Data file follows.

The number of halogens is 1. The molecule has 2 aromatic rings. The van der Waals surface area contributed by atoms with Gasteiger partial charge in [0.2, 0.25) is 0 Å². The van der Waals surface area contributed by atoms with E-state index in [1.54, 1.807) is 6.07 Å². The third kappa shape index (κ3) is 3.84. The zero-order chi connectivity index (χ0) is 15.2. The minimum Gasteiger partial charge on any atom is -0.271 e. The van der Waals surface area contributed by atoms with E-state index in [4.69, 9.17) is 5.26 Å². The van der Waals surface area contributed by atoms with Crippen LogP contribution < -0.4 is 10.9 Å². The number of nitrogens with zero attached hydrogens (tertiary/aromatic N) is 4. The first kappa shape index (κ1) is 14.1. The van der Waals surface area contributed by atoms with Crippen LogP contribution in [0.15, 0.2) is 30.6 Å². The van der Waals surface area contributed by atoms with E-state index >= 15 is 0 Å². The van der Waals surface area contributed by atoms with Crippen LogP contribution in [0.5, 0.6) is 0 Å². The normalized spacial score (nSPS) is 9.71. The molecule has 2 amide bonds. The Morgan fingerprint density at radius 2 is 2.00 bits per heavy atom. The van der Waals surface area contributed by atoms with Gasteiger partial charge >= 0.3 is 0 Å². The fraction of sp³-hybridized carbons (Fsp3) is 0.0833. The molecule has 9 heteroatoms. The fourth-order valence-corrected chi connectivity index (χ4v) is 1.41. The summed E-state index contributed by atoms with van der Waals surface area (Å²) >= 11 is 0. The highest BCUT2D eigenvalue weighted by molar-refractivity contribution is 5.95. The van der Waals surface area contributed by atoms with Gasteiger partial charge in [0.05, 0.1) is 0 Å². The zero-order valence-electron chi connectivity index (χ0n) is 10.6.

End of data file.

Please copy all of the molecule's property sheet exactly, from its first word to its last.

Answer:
The number of halogens is 1. The molecule has 2 aromatic rings. The van der Waals surface area contributed by atoms with Gasteiger partial charge in [0.2, 0.25) is 0 Å². The van der Waals surface area contributed by atoms with E-state index in [1.54, 1.807) is 6.07 Å². The third kappa shape index (κ3) is 3.84. The zero-order chi connectivity index (χ0) is 15.2. The minimum Gasteiger partial charge on any atom is -0.271 e. The van der Waals surface area contributed by atoms with E-state index in [4.69, 9.17) is 5.26 Å². The van der Waals surface area contributed by atoms with Crippen LogP contribution < -0.4 is 10.9 Å². The number of nitrogens with zero attached hydrogens (tertiary/aromatic N) is 4. The first kappa shape index (κ1) is 14.1. The van der Waals surface area contributed by atoms with Crippen LogP contribution in [0.15, 0.2) is 30.6 Å². The van der Waals surface area contributed by atoms with E-state index >= 15 is 0 Å². The van der Waals surface area contributed by atoms with Crippen LogP contribution in [0.5, 0.6) is 0 Å². The normalized spacial score (nSPS) is 9.71. The molecule has 2 amide bonds. The Morgan fingerprint density at radius 2 is 2.00 bits per heavy atom. The van der Waals surface area contributed by atoms with Gasteiger partial charge >= 0.3 is 0 Å². The fraction of sp³-hybridized carbons (Fsp3) is 0.0833. The molecule has 9 heteroatoms. The fourth-order valence-corrected chi connectivity index (χ4v) is 1.41. The summed E-state index contributed by atoms with van der Waals surface area (Å²) >= 11 is 0. The highest BCUT2D eigenvalue weighted by molar-refractivity contribution is 5.95. The van der Waals surface area contributed by atoms with Gasteiger partial charge in [0.05, 0.1) is 0 Å². The zero-order valence-electron chi connectivity index (χ0n) is 10.6.